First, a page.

Blacksmithing in the Backyard

There’s something captivating about an anvil ringing in the distance and Zac Holter is set on being a part of the captivating atmosphere.

Holter’s interest in ironwork began when he first started tuning into the show Forged In Fire. “My daughter was born in October 2020 and that was nine, ten months into COVID,” Holter said. When he took the night shift to watch the baby and let his wife get some sleep, Holter became invested in the series. “For Father’s Day the following year in 2021, my wife bought me a spot in a class to go down to Doug Lockhart at Lockhart Ironworks in Logan,” Holter said. “I took my first class there and that’s how I got hooked.”

Forged metal campire roasting stick created by blacksmith Zac Holter in Lancaster, Ohio.

Forged metal campire roasting stick created by Blacksmith Zac Holter.

Holter has experience in making hooks, bottle openers, and even hairpins. Currently, he says his best seller is probably his roasting sticks for campfires. “I make campfire cooking tripods or it can be a stand if you want to cook like a pot of chili over a fire. I’m trying to start getting into more utensils, I want to try to start maybe some spatulas and ladles.”

While he’s actively selling his work on social media, he also makes the effort to visit as many trade shows and ren fairs as his schedule will allow. “I did pretty well at the Fairfield County Genealogical Society Fair last year, I think I’ll try to be there again,” Holter added that he’s also going to try to make it to the Berne Union Craft Fair.

Forged metal hairpin created by Blacksmith Zac Holter in Lancaster, Ohio.

Forged metal hairpin created by Blacksmith Zac Holter.

The main contender for his attention is his family and life as a stay-at-home dad. “Since my youngest – he’s 4 months old, he was born in January – I haven’t been able to do any forging at all. The dynamic going from one kid to two kids really changed up a lot.” Holter said when it was just his daughter, he would do his work while she napped or when his wife was home. For now, he’s focusing on creating an Etsy shop, acquiring time-period equipment for fairs, and learning more about new designs. “I’ve missed being able to be out there and making stuff but also just having this time with my kids is irreplaceable. I’ll never get it back and I just want to take advantage of it.”

Forged metal campfire tripod set created by Blacksmith Zac Holter in Lancaster, Ohio.

Forged metal campfire tripod set created by Blacksmith Zac Holter.

One of the main advantages Holter found when starting his craft was how welcoming the community was to those that held an interest in blacksmithing. “There’s no shortage of knowledge and everybody’s so nice to help you with anything you need,” Holter said. The community has also helped him to find ways to cut down on costs when it came to starting the hobby.

“You do not need all the big, expensive fancy stuff right away. I’m sure there’s someone that you know or somebody knows somebody that has an anvil sitting in their barn or sitting as a lawn ornament. You can even use a piece of railroad track to get started, that’s a much cheaper option.” Holter said just by looking at marketplaces, junkyards, and asking around, new blacksmiths should be able to keep their start-up costs under $500. “So you don’t need the 2×270 belt grinder or all the fancy tongs and hammers, you can just start with a pair of vice grips, ball peen hammer, and some old anvil or railroad track, that’s kind of how I started.”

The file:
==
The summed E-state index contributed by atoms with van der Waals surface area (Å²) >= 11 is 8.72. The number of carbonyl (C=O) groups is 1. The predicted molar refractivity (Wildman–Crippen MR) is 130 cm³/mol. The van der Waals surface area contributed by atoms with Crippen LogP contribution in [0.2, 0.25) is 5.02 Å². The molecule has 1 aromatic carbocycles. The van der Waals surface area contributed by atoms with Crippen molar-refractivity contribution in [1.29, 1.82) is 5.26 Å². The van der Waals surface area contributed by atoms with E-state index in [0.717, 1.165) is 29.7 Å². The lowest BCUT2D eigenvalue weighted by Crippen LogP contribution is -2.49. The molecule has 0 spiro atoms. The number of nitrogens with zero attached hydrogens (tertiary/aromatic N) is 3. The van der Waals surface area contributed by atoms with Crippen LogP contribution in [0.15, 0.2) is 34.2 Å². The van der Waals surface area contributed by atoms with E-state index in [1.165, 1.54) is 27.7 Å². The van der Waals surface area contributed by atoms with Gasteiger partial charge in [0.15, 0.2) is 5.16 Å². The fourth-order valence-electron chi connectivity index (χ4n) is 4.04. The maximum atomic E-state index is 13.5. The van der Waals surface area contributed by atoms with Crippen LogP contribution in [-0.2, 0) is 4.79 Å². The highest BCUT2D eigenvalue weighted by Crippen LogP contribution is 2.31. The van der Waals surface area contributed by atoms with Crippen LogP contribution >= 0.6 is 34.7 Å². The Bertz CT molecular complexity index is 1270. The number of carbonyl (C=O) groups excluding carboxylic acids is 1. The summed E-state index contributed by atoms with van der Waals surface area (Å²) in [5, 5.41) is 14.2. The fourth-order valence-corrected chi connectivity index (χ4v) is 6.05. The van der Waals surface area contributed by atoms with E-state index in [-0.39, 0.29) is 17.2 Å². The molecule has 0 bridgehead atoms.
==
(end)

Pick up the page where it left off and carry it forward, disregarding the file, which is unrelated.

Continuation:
Forged metal banana hanger created by Blacksmith Zac Holter in Lancaster, Ohio.

Forged metal banana hanger created by Blacksmith Zac Holter.

While he gathers information from YouTube videos and groups on Facebook, he also tunes into the #1 blacksmithing podcast on Spotify, Forgecast. “The runners of that show are open to any and all questions at any time,” Holter explained he’s reached out to the co-hosts before and has even gained some insight on business practices. While he recommends taking a class before diving into the hobby, YouTube and community groups are his two top suggestions for information and skill development.

Inspired by the helpful community and the wisdom he gained from Lockhart’s classes, Holter mentioned he would like to provide his own classes one day in the future. “I think I’d like to take on a couple of people at a time and kind of, maybe train them the way I was “trained” with that class.” Holter explained that even though it was a one-day, 8-hour class where they just made some S hooks, the knowledge he gained from the experience was “invaluable” and something he’s been able to carry into everything else he creates.

For now, Holter says, it’s still a satisfying hobby. “It’s still fun, that’s how I want to keep it.” He says while he wants to be able to continue balancing family life by not spending 12 hours a day forging, being able to turn it into a sustainable business is the ultimate goal.

While he says he’s still creating a solid business model, Holter is currently taking commissions, selling his creations, and offering custom orders. Besides his website Holter Ironcraft, Zac Holter can be found on Instagram and Facebook and the blacksmith says he’s available for any questions and requests.

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By Eleanor Mathers

Eleanor Mathers is a lead contributor to The Lancaster Herald. As a freelance writer with a special interest in the arts, Eleanor contributes stories about the arts and artists. Besides running her blog and services at, they can be found behind bookshelves and at coffee tables around Lancaster.